Portfolios & Back Pain

Have you ever had back trouble? Boy can it be a pain in the ### (pun intended). Recovery is usually possible by seeking – and taking – proper advice and treatment. Believe it or not, there is a way to relate the recovery process from back pain to the recovery and durability of investment portfolios. Stay with me here!

I will credit my excellent physical therapist, who knows very well my profession as a CFP®, for coming up with the concept. He said to me, “like your advice about my 401k allocation, the physical strength work a person does for years can make recovery from back trouble much swifter and even easier.” Hooray! While the recovery process for a person’s back can take several weeks to several months, the recovery process for properly positioned investment portfolios has been actively taking place for over 12 months and could continue over the life of a portfolio.

Here are a few numbers:

  • A good number of portfolios we manage were up anywhere from 30% to 40% to 55%+ over the 12 months ending March & April 2021.
  • In general and conservative terms, these portfolios are up a further 3% to 4%+ in the past 2 months.
  • This performance is in large part due to the 20%+ downdraft that portfolios experienced in 1st quarter 2020 at the dawn of the coronavirus shutdowns. The subsequent 14-month recovery has led to exaggerated performance on the upside.
  • The out-performance on the upside in 2021 is also due to the overweight of small-company and value stocks that is central to the Dimensional Funds philosophy utilized by these portfolios. Small company stocks* were up over 2 TIMES that of large company stocks* in the 1st quarter of 2021. While that outperformance has slowed, small company stocks still remain higher by nearly 5% year-to-date than large companies.
  • The difference in performance of value stocks versus growth* has been even greater with the Nasdaq (growth) stock universe only recently picking up steam after being nearly flat in the 1st quarter of 2021 with value far outpacing this performance year-to-date.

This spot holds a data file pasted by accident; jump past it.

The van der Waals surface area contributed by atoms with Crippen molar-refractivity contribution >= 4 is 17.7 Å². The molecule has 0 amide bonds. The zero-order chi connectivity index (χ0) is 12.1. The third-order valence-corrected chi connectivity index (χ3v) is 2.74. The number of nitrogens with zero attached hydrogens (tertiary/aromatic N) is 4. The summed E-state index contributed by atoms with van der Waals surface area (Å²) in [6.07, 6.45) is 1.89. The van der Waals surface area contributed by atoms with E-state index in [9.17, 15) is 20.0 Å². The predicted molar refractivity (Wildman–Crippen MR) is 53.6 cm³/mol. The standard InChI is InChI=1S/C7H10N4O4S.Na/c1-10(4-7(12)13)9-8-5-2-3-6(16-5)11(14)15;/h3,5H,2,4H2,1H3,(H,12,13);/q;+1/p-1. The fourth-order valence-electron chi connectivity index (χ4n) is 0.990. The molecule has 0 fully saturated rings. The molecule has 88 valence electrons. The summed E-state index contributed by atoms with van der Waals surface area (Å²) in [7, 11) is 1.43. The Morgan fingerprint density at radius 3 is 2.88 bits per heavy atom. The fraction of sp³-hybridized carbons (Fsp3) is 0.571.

For those who had an already-established asset allocation, capable of rebalancing or by taking advice and simply staying invested during the early 2020 downdraft, these portfolios recovered – and then had the strength to recover far, far more than they declined.

For my physical therapist friend, he related the market’s decline and ability to recover to a person who was already strong and in-shape and who experiences a set-back and by taking proper advice and treatment is able to recover more easily and possibly become even stronger.

Performance is only part of successful investing. Other important elements are keeping an eye on inflation, understanding taxes, and holding ample levels of cash. Managing all of these elements together can make anyone’s back feel better!

*Small-cap as measured by the Russell 2000 index; large-cap as measured by S&P 500; growth represented by Nasdaq index, Russell 3000 Growth; value by Russell 3000 Value.

Note: Past performance is no guarantee of future results.

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